Alma is a Latin word for “nourishing” or “kind,” which is what this Bloordale restaurant aims to be. Owners Anna Chen (former executive chef of Figo) and her husband William are hoping to convey this sentiment through all aspects of this place.
“Our goal here is that we want people to enjoy the food, enjoy the atmosphere and have a good time,” says Chen.
Decor-wise, this 34-seat spot that was formerly Karelia Kitchen is very simple and straightforward, with modern, clean lines, various shades of wood accents and furniture, and a warm, inviting feel to it.
Chen and her husband live a block away, so they feel this place is perfect for them; everything “just clicked” when they first walked in and saw the space.
Dinner and weekend brunch are served here, and everything – seriously, everything – is made from scratch, including the charcuterie, cheese and pasta/noodles, down to the miso and soy sauces used to create dishes.
The menu is an eclectic mix of Chen’s experiences; she is originally from India, of Hakka Chinese descent and has a background in cooking French and Italian cuisines.
There are only a couple of cocktails on offer, along with a few bottles of beer from nearby Burdock, plus Beau’s and cider from West Avenue. Wines are mainly from Italy, France and the Niagara region, and most come by the bottle, with a few by the glass.
I try the Raffinato ($12), described as an “elegant and light citrus Negroni.” It lives up to its name, with the distinctive taste (and colour) of grapefruit and a sprig of fresh thyme as garnish.
Some items will likely become staples and stay on the menu permanently, while other dishes will change seasonally, depending on the availability of ingredients. I hope everything from the snacks section of the menu will be kept, as they all work so well together.
House-made flatbread ($2), containing all-purpose flour and stone-ground spelt, is thick and fluffy, with perfect grill marks and a toothsome addictiveness to it.
Freshly made stracciatella cheese ($5) is creamy, salty and absolutely delightful on the bread. It's already proven to be a favourite among diners.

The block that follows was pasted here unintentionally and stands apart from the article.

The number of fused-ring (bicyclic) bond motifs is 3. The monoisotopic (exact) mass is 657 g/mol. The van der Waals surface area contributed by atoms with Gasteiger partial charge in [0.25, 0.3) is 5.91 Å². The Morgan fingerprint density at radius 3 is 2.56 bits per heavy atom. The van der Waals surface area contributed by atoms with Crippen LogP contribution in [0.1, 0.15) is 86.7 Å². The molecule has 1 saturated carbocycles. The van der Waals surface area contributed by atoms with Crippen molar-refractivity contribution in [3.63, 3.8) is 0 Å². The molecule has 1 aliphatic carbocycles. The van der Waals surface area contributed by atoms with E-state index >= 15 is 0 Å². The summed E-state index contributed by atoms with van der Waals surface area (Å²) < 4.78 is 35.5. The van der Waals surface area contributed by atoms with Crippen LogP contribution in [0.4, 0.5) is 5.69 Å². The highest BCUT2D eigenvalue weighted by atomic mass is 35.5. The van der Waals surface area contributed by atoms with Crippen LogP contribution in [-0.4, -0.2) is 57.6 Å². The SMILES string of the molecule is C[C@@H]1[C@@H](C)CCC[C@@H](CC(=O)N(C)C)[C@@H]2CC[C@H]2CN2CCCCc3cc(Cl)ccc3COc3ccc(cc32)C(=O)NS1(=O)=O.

Another tasty accompaniment to the bread is a rapini and sunflower seed dip ($4) with chili oil that has a subtle kick of spice that creeps up as you eat it.
A trio of pork salami ($8) showcases both Asian and Italian influences: one with salted plum; another a mix of spices used in northern Italy that include clove and nutmeg; and a third featuring house-fermented and cured Chinese lap cheong (a recipe from Chen’s mother) that has a hint of cinnamon and a slight sweetness to it.
Fermented garlic scapes and a persimmon mostarda add a nice contrast to each.
From the “small” part of the menu, we try the eggplant wontons ($8) with a dark soy, molasses and balsamic glaze topped with green onion and cilantro. It’s vegetarian, yet the meaty eggplant filling makes it feel substantial and satisfying, packaged in its crispy, pan-fried exterior.
Steamed sticky rice in lotus leaf with shiitake mushrooms and chicken ($18) from the “large” portion of the menu is an elevated take on the dim sum classic.
Inspired by Mama Chen’s version, here it’s tweaked with fermented rapini on top (instead of mustard greens), providing some acidic crunch to the chewy, satisfyingly salty dish. It’s Chinese comfort food at its finest.
To finish off the meal, we have the strawberry sorbet ($10) with ricotta, shiso ice (all made in house of course) and fresh strawberries for dessert. The ricotta at the bottom adds a nice creamy dimension to the dish; it’s sweet, refreshing and perfect for summer.
I can’t wait to return for brunch on the weekend.